In this talk, I will present recent development in combining isotope-labelling techniques with Secondary Ion Mass Spectrometry (SIMS) analysis in order to monitor metabolic activities of uncultured microbes at the single-cell level. This includes high resolution imaging using NanoSIMS but also the Time Of Flight Secondary Ion Mass Spectrometer (TOF-SIMS) facility recently installed at the University of New South Wales. The methods and preliminary results are of great potential to explore how the metabolic activities of microbial communities vary across space and time.

Event Date: 
Tuesday, May 31, 2016 - 19:00 - 19:45
Institution: 
UNSW
Title: 

Scientists Seeing Red: Neutral Red Crystals rewire energy towards a burst in methane

Abstract:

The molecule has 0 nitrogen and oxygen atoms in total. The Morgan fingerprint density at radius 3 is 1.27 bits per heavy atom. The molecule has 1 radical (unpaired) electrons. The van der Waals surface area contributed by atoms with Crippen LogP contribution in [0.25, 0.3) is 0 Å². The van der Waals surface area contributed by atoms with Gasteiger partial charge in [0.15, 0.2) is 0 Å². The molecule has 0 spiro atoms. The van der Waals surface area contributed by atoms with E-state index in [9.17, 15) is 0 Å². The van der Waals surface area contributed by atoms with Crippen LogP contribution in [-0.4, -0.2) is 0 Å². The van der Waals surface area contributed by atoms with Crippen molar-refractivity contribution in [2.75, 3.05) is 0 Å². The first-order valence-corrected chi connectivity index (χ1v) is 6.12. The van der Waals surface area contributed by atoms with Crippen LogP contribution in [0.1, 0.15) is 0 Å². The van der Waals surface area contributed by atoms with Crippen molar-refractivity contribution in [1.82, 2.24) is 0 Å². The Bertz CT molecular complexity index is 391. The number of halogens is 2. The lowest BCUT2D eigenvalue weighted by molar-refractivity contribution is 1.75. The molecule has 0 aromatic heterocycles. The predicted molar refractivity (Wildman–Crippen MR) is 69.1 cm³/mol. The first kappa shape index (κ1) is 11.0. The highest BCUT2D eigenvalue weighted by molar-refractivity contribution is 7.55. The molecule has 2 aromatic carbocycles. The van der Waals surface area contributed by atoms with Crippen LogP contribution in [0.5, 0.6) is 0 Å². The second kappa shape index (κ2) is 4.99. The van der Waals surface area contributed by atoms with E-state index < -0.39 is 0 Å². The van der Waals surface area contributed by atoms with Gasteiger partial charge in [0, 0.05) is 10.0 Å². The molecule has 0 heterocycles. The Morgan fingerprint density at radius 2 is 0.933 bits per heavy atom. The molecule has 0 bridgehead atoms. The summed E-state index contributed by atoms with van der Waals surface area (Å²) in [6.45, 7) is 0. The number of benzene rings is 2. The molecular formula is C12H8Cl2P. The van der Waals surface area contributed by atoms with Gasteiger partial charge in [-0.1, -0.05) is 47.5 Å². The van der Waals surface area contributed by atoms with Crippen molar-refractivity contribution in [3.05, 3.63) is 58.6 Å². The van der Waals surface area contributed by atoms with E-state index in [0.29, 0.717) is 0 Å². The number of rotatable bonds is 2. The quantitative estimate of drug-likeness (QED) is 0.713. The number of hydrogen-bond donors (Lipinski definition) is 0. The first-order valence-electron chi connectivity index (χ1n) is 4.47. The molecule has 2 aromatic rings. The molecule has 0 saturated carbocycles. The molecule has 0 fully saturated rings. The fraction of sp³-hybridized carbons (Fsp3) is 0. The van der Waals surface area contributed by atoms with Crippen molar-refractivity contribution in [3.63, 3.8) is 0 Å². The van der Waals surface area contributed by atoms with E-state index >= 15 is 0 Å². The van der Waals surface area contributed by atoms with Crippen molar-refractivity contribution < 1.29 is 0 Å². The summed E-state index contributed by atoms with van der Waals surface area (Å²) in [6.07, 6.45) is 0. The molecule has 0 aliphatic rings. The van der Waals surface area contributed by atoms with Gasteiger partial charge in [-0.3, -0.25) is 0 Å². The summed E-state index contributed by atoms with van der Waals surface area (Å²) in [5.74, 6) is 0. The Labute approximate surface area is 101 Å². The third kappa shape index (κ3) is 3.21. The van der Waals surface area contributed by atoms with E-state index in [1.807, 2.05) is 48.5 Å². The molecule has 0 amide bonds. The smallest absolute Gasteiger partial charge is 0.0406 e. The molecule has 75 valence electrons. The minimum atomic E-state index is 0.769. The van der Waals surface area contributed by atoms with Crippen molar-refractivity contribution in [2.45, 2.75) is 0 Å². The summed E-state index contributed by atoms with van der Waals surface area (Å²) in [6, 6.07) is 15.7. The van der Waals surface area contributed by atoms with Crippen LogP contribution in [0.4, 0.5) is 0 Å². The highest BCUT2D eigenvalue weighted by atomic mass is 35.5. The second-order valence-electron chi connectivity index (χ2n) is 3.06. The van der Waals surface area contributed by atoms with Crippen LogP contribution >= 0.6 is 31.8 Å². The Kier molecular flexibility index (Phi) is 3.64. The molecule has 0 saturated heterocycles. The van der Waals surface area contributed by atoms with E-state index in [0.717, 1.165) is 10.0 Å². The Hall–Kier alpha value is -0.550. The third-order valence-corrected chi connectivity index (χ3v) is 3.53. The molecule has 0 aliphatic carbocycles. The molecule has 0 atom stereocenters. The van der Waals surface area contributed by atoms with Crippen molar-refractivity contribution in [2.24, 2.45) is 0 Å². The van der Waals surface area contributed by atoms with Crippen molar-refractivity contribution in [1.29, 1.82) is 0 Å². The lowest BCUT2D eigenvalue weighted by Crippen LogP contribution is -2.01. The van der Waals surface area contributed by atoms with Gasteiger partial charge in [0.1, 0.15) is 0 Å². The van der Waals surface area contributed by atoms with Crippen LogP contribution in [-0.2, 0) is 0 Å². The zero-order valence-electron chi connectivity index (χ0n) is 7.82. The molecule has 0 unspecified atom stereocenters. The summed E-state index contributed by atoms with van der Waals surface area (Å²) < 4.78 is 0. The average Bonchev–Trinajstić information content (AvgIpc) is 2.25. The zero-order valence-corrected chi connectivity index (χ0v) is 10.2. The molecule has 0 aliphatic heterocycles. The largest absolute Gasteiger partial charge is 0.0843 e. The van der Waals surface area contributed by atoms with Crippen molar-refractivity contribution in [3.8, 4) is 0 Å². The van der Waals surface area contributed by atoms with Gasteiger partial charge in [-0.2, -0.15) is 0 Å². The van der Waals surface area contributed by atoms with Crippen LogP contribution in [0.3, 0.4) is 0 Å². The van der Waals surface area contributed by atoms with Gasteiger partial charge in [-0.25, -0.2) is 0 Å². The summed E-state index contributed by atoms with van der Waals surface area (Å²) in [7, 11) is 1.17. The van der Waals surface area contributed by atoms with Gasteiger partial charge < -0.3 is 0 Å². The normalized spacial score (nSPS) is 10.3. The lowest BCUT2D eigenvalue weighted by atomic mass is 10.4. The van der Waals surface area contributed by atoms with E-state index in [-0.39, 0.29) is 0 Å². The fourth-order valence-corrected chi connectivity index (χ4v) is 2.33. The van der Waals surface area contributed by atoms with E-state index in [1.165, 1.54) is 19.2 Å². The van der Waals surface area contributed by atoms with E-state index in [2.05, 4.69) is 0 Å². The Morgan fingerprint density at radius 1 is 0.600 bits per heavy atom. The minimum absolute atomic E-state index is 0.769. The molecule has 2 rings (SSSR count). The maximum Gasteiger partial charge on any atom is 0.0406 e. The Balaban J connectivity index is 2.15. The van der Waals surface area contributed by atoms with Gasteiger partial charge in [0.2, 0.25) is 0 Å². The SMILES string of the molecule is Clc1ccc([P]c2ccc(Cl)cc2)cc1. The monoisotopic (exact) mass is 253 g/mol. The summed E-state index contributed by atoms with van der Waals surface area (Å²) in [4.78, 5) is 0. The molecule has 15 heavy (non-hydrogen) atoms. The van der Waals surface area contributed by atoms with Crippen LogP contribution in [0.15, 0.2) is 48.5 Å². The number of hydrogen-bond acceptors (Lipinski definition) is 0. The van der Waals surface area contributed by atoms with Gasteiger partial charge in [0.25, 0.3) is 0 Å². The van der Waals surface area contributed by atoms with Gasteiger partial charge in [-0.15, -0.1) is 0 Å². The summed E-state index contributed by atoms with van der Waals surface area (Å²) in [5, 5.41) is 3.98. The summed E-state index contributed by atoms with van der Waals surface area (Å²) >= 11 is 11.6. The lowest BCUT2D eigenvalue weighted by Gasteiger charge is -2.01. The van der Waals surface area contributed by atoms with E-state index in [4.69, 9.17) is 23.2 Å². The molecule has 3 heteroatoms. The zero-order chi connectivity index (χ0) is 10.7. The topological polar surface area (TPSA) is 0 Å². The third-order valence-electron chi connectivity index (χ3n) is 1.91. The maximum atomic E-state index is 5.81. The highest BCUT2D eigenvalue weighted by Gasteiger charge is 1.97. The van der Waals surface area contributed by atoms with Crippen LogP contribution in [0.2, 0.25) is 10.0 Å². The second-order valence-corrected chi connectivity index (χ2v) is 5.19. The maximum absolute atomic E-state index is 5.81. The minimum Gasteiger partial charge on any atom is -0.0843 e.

Biologically produced combustible gas (biogas) has a large role to play in Australia’s future energy security. Australian coal deposits have a large potential for methane generation via microbial biogasification. In our project we enhanced microbial methane formation from coal-associated ground waters through the application of the synthetic phenazine neutral red. The amendment was conducted in 80 m deep wells penetrating a coal seam in Australia and performed in triplicate. The synthetic phenazine neutral red (2-amino-8dimethylamino-3-methylphenazine) is a redox active dye shown to stimulate methane production in bioelectrochemical systems. Recently, we discovered that 250-500 μM neutral red substantially increases methane production from anaerobic coal-fed cultures through the formation of self-assembling neutral-red needle like structures. Our studies proved that these flexible neutral red structures are crystalline with a length of 100-1500 μm and a width of 1-5 μm. Furthermore, we showed that they act as organic semiconductors mediating the electron transfer and enhancing the conversion of carbonaceous material to methane by rewiring the electron flow in favor of biogas producing microbial communities. In vitro membrane test showed that reduced neutral red donates electrons into the respiratory chain of Methanosarcina mazei. In situ methanogenesis outperformed other enhancement methods shown in the past as well as the stimulation of biomass production of methanogenic archaea. Furthermore, bacterial representatives of the coal-associated groundwater community related to Rhizobium, Shewanella, Hydrogenophaga, Clostridium, Geosporobacter, and Geobacter species were stimulated whilst the growth of sulfate-reducing bacteria was inhibited favoring methane production.